AssessmentsPericarditis and pericardial effusion
Pericarditis and pericardial effusion
USMLE® Step 1 style questions USMLE
USMLE® Step 2 style questions USMLE
A 44-year-old man comes to the emergency department because of sudden chest pain and difficulty breathing for the past three hours. The pain is felt in the retrosternal area and radiates up to his left shoulder and arm; it worsens on inspiration and is relieved when leaning forward. Physical examination shows no abnormalities. Pericardial friction rub is heard on auscultation. Laboratory results show elevated erythrocyte sedimentation rate (ESR) and C-reactive protein (CRP) levels. An ECG is taken and shown below. Which of the following is the most likely diagnosis?
With pericarditis, “peri” means “around,” card means “the heart”, and itis means “inflamed”. So pericarditis means the pericardial layer of tissue that covers the heart has inflammation. Acute pericarditis generally lasts just a few weeks, whereas chronic pericarditis lasts longer, usually more than 6 months. People who develop pericarditis are also at risk of also developing a pericardial effusion - that’s when the inflammation causes fluid to accumulate around the heart.
The pericardium is a pouch or cavity that the heart sits inside of. The outer layer of this pouch is the fibrous pericardium and it helps keep the heart in place within the chest cavity. The inner layer of the pouch is the serous pericardium that includes the pericardial cavity, and is filled with a small amount of fluid that lets the heart slip around as it beats. The cells of the serous pericardium secrete and reabsorb the fluid, so usually there’s no more than 50 milliliters of fluid in the pericardial cavity at one time - that’s about as much as a shot glass.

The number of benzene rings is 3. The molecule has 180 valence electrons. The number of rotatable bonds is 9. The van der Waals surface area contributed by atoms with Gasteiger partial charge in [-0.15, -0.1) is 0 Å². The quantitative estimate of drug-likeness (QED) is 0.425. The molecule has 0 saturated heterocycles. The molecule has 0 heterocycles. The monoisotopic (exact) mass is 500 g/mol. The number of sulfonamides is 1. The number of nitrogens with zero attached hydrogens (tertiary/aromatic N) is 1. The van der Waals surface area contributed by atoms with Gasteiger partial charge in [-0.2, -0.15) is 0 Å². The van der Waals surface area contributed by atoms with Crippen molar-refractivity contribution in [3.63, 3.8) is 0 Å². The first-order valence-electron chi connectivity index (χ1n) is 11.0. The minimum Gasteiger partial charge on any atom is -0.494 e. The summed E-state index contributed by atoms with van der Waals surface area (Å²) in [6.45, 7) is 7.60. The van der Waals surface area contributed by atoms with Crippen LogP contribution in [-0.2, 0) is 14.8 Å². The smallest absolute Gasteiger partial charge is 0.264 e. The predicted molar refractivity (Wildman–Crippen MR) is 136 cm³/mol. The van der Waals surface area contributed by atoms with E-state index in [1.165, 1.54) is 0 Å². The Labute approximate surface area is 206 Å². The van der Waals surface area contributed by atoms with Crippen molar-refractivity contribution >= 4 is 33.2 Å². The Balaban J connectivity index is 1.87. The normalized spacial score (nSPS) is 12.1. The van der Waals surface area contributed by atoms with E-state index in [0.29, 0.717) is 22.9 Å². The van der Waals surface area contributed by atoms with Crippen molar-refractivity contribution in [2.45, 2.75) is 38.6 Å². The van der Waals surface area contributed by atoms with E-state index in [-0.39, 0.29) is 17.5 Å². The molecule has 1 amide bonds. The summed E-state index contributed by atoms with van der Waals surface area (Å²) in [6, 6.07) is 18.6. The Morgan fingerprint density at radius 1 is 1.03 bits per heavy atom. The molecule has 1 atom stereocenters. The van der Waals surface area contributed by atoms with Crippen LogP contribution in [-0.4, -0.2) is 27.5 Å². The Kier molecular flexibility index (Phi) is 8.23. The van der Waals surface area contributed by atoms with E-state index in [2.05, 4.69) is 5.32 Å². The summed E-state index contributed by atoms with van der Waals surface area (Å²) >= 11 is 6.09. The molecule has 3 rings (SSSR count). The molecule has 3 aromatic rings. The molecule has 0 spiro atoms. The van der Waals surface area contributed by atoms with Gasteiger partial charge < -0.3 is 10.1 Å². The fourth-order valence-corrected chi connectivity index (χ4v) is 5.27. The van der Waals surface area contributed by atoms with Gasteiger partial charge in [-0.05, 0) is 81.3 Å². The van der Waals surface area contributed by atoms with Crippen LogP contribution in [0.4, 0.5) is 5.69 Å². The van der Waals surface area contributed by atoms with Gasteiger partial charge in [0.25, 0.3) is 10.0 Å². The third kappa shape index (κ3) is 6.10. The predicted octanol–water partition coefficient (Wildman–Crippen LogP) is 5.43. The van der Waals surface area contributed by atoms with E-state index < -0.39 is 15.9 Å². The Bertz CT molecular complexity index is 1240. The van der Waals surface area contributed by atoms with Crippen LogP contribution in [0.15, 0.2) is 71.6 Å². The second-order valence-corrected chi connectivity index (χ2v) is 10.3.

Now, the cause of acute pericarditis is usually idiopathic, meaning that we don’t know what causes it. When the cause is identified, it’s usually a viral infection, like Coxsackie B virus. Another cause is Dressler syndrome which occurs several weeks after a